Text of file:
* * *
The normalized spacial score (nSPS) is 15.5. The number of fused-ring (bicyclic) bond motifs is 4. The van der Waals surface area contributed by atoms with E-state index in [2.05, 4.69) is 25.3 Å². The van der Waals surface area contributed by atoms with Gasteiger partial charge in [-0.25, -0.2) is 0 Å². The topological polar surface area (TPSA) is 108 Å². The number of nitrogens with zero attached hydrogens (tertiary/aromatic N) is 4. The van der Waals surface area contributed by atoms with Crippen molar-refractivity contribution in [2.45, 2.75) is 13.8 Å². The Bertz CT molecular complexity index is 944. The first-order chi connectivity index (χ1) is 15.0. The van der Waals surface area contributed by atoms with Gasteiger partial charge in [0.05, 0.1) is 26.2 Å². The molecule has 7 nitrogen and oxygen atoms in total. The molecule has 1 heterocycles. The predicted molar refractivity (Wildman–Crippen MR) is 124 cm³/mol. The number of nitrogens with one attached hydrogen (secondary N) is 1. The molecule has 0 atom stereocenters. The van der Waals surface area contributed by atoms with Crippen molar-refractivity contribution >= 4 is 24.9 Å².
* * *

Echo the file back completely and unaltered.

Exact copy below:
The normalized spacial score (nSPS) is 15.5. The number of fused-ring (bicyclic) bond motifs is 4. The van der Waals surface area contributed by atoms with E-state index in [2.05, 4.69) is 25.3 Å². The van der Waals surface area contributed by atoms with Gasteiger partial charge in [-0.25, -0.2) is 0 Å². The topological polar surface area (TPSA) is 108 Å². The number of nitrogens with zero attached hydrogens (tertiary/aromatic N) is 4. The van der Waals surface area contributed by atoms with Crippen molar-refractivity contribution in [2.45, 2.75) is 13.8 Å². The Bertz CT molecular complexity index is 944. The first-order chi connectivity index (χ1) is 15.0. The van der Waals surface area contributed by atoms with Gasteiger partial charge in [0.05, 0.1) is 26.2 Å². The molecule has 7 nitrogen and oxygen atoms in total. The molecule has 1 heterocycles. The predicted molar refractivity (Wildman–Crippen MR) is 124 cm³/mol. The number of nitrogens with one attached hydrogen (secondary N) is 1. The molecule has 0 atom stereocenters. The van der Waals surface area contributed by atoms with Crippen molar-refractivity contribution >= 4 is 24.9 Å².